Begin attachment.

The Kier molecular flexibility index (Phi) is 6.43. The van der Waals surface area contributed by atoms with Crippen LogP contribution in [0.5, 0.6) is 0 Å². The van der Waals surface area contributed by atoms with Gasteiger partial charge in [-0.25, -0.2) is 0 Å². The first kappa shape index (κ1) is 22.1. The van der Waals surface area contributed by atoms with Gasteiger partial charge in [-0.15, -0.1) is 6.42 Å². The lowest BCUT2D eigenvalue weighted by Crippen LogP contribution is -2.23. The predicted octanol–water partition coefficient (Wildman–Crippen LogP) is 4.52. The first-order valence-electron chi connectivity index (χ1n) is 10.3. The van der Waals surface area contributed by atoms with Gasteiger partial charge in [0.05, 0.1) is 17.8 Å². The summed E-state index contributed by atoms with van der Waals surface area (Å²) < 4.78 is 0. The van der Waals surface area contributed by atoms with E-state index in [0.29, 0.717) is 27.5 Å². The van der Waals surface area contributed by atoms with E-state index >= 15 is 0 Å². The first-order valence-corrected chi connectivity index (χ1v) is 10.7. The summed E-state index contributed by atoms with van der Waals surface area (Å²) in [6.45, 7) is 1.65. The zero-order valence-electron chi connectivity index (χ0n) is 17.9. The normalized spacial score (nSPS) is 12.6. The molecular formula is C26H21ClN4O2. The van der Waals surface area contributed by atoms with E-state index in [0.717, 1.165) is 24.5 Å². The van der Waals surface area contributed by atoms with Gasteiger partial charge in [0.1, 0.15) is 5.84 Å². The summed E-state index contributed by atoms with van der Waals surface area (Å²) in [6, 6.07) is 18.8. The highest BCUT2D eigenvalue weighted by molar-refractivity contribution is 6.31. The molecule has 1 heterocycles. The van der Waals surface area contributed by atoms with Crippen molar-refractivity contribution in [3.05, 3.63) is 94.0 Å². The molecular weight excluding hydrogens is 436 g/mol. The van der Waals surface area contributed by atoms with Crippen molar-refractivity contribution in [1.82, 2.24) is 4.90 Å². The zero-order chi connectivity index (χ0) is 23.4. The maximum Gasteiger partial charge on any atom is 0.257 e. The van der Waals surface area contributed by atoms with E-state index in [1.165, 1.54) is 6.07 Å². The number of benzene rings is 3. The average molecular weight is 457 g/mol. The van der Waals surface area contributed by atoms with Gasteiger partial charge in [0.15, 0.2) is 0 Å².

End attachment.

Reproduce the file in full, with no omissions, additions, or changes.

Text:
The Kier molecular flexibility index (Phi) is 6.43. The van der Waals surface area contributed by atoms with Crippen LogP contribution in [0.5, 0.6) is 0 Å². The van der Waals surface area contributed by atoms with Gasteiger partial charge in [-0.25, -0.2) is 0 Å². The first kappa shape index (κ1) is 22.1. The van der Waals surface area contributed by atoms with Gasteiger partial charge in [-0.15, -0.1) is 6.42 Å². The lowest BCUT2D eigenvalue weighted by Crippen LogP contribution is -2.23. The predicted octanol–water partition coefficient (Wildman–Crippen LogP) is 4.52. The first-order valence-electron chi connectivity index (χ1n) is 10.3. The van der Waals surface area contributed by atoms with Gasteiger partial charge in [0.05, 0.1) is 17.8 Å². The summed E-state index contributed by atoms with van der Waals surface area (Å²) < 4.78 is 0. The van der Waals surface area contributed by atoms with E-state index in [0.29, 0.717) is 27.5 Å². The van der Waals surface area contributed by atoms with E-state index >= 15 is 0 Å². The first-order valence-corrected chi connectivity index (χ1v) is 10.7. The summed E-state index contributed by atoms with van der Waals surface area (Å²) in [6.45, 7) is 1.65. The zero-order valence-electron chi connectivity index (χ0n) is 17.9. The normalized spacial score (nSPS) is 12.6. The molecular formula is C26H21ClN4O2. The van der Waals surface area contributed by atoms with E-state index in [0.717, 1.165) is 24.5 Å². The van der Waals surface area contributed by atoms with Gasteiger partial charge in [0.1, 0.15) is 5.84 Å². The summed E-state index contributed by atoms with van der Waals surface area (Å²) in [6, 6.07) is 18.8. The highest BCUT2D eigenvalue weighted by molar-refractivity contribution is 6.31. The molecule has 1 heterocycles. The van der Waals surface area contributed by atoms with Crippen molar-refractivity contribution in [3.05, 3.63) is 94.0 Å². The molecular weight excluding hydrogens is 436 g/mol. The van der Waals surface area contributed by atoms with Crippen molar-refractivity contribution in [1.82, 2.24) is 4.90 Å². The zero-order chi connectivity index (χ0) is 23.4. The maximum Gasteiger partial charge on any atom is 0.257 e. The van der Waals surface area contributed by atoms with E-state index in [1.165, 1.54) is 6.07 Å². The number of benzene rings is 3. The average molecular weight is 457 g/mol. The van der Waals surface area contributed by atoms with Gasteiger partial charge in [0.15, 0.2) is 0 Å².